Neither the current Lance Armstrong-driven revival of cycling in the United States nor the demand for competitive-grade bicycles priced at $5,000 to $10,000 can match the craze for bicycling during the golden age of the American bicycle in the 1880s and 1890s. Although some version of the bicycle -- velocipedes -- had existed since the early nineteenth century, pedal powered cycles only became popular after the American Civil War. Both Columbia and Overman manufactured the high wheeled or "ordinary" bicycle in the early 1880s (a vast improvement over the low-riding "boneshakers" of 1869), feeding a national passion that knew few bounds -- and even fewer well-paved roads. Heroic, steel-legged cyclists rode ungainly "ordinaries" across the country and around the world in epic adventures that captivated public attention everywhere. It was the introduction of the so-called "safety bicycle" in the 1890s that truly revolutionized the industry, however. Easily recognizable as modern bikes, safety bicycles, as their name suggests, were safer and easier to ride than the high-wheelers and opened cycling to all who could afford the initially high price.
By 1890, about 150,000 Americans -- men, women, and children -- owned bicycles, with one enthusiast calling it the "most strengthening and healthful sport ever invented." That same year saw an explosion in bike sales, doubling the number of bicycle owners in just one year. Throughout the Gay Nineties, the popularity of bicycling grew exponentially, but cycling was soon to become a victim of its own popularity. By 1897, prices began to fall, and cheap knockoffs flooded the market, damaging the reputation of companies such as the Overman Wheel Company, which would be forced into bankruptcy before going out of business after 1899. By 1902, the boom years of American cycling were over, and sales that had once peaked at 1,200,000 bikes per year were reduced to one quarter of that number.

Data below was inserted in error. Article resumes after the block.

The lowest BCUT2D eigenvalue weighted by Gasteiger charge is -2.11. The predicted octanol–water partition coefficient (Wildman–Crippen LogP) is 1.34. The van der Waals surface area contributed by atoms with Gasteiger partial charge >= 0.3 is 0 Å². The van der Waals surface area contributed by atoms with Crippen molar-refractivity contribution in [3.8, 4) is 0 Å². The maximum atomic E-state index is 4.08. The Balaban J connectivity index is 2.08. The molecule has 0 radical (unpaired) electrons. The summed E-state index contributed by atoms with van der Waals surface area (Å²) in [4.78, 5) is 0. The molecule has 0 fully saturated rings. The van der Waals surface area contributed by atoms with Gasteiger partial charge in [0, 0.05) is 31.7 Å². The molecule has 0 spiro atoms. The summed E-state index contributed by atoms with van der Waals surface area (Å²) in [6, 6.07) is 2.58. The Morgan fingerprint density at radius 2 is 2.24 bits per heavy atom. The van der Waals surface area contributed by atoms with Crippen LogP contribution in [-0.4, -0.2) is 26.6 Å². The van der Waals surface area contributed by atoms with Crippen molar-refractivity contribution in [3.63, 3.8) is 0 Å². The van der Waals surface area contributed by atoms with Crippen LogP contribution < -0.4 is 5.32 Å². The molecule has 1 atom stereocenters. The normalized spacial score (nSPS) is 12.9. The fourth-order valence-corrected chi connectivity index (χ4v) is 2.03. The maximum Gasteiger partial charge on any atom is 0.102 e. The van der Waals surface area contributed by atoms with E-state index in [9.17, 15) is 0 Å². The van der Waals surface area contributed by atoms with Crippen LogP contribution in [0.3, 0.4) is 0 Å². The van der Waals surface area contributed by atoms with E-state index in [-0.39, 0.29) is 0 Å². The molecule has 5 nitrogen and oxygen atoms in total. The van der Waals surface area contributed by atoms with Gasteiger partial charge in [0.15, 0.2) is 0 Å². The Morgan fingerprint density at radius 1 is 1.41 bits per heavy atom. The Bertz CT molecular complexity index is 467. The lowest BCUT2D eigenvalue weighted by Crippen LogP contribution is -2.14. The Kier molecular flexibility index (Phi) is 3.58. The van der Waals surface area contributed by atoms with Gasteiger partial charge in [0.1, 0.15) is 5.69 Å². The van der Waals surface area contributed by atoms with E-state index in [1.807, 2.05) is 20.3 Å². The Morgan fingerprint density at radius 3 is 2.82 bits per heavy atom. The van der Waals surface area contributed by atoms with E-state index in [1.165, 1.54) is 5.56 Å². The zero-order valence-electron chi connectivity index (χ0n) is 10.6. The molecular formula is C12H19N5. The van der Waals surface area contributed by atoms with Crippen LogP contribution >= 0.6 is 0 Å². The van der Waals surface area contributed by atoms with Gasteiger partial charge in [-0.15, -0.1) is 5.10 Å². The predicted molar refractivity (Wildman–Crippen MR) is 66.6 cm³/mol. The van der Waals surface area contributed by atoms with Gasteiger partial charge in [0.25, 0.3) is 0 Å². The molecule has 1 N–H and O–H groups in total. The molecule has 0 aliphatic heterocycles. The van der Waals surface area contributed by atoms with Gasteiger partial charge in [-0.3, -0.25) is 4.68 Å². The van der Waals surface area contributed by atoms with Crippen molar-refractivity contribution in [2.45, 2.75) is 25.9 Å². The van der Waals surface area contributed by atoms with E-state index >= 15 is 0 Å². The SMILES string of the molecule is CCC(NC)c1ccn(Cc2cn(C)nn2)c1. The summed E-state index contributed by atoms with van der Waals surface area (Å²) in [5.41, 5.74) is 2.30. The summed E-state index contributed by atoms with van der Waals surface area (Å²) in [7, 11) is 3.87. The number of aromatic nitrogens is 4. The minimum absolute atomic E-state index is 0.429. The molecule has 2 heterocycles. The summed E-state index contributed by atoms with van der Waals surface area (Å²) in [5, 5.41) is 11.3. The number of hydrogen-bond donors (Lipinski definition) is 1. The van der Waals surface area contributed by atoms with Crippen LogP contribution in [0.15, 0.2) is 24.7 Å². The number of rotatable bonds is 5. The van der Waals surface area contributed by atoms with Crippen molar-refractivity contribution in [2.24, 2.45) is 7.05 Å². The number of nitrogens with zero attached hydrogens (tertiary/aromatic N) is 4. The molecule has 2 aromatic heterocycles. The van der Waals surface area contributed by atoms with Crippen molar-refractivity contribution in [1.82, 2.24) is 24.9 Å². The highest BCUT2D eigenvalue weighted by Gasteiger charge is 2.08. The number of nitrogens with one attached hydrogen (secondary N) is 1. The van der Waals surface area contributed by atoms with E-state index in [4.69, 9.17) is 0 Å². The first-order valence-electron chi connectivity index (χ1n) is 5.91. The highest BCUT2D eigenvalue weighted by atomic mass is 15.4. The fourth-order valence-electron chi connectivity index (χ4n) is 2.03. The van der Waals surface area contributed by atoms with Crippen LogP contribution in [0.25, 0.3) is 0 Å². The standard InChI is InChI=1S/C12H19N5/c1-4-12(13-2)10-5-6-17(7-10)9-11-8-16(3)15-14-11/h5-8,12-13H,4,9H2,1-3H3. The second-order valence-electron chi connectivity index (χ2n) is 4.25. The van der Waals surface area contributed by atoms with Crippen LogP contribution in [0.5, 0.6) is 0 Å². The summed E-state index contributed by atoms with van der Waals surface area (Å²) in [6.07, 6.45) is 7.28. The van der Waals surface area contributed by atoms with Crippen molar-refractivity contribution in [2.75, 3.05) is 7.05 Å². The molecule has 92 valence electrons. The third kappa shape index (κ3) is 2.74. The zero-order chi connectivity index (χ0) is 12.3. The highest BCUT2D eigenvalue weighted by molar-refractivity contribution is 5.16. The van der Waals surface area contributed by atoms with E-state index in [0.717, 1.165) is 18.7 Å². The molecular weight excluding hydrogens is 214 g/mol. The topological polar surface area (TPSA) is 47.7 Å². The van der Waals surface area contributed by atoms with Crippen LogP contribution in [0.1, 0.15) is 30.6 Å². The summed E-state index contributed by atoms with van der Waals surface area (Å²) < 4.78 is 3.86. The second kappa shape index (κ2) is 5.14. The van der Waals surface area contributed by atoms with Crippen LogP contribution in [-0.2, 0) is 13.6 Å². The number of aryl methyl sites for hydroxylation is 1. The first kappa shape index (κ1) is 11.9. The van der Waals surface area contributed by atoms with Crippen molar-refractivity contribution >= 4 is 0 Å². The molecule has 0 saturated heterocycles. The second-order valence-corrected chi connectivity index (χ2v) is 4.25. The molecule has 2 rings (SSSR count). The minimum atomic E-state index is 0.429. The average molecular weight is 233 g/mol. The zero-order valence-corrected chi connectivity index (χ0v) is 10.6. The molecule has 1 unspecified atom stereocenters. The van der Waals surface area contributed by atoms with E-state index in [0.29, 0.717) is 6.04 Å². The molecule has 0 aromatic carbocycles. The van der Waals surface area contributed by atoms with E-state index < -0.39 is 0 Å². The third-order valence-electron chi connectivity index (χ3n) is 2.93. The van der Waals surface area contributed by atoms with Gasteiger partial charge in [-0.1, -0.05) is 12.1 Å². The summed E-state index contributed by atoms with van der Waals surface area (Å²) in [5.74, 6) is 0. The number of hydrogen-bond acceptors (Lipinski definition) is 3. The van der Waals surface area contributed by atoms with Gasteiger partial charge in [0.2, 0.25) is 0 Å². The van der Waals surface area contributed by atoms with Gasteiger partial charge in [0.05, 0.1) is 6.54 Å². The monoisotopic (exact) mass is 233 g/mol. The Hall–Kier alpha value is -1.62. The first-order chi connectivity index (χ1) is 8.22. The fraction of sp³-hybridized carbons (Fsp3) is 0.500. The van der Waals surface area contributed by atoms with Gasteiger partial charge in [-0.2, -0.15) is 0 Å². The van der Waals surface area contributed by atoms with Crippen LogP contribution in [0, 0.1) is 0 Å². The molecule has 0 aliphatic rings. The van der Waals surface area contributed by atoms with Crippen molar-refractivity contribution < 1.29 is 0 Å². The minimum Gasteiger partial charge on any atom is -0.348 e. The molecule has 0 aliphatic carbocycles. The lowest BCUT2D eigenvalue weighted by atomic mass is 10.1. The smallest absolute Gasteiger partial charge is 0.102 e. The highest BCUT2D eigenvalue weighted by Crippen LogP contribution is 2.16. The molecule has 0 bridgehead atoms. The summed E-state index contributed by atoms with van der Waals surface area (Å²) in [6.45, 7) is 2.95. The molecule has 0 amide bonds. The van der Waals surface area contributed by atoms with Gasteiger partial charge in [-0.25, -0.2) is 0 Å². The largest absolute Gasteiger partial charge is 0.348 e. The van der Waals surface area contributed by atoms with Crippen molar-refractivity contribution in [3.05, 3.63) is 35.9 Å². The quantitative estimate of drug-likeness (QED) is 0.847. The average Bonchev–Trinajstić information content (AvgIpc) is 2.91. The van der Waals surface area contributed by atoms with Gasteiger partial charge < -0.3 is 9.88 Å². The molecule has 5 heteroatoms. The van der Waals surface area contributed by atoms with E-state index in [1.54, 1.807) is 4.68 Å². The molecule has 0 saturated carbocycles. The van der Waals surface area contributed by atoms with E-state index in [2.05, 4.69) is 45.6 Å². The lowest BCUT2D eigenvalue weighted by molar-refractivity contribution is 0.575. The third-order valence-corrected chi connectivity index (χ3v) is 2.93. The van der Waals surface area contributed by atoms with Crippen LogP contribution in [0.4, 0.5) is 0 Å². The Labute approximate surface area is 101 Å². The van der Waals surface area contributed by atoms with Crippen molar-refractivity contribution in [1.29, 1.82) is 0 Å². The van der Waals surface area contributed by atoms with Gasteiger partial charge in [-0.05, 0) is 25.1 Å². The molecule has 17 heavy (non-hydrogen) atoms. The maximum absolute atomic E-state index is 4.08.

Lauded as the "Dean of American typographers," William Henry Bradley was born in Boston on 10 July 1868, the son of Aaron and Sarah Bradley. Before his death in 1879, Aaron Bradley encouraged young Will's artistic talent, bringing home pieces of type that Bradley set using a small hand press he bought with proceeds from a job delivering shoe uppers in Lynn, Massachusetts. Bradley dropped out of school after the eighth grade, and by the age of 14 began working as a printer in Ishpeming, Michigan, where he and his mother had moved after the death of Aaron Bradley. After a few false starts and missteps, Bradley became one of America's foremost type designers, illustrators, and artists, designing magazine covers, posters, and typefaces. Although Bradley's work encompasses many styles, his most recognizable work, like the Overman Wheel Catalog, is in the highly decorative Art Nouveau style, showing influences of Aubrey Beardsley and William Morris. Bradley also worked in the Colonial Revival style, singlehandedly restoring the popularity of Caslon type, an old and very simple typeface used in early American imprints that Bradley studied at the Boston Public Library. Always on the move, Bradley established presses in Springfield and Concord, Mass., as well as New York and Chicago. In 1907, he became the first art editor for Collier's Magazine and would later become art director for all Hearst publications and motion pictures. In 1928, Bradley retired to California to begin working on his autobiography. He continued to be an influential presence in the world of typography until his death in 1962.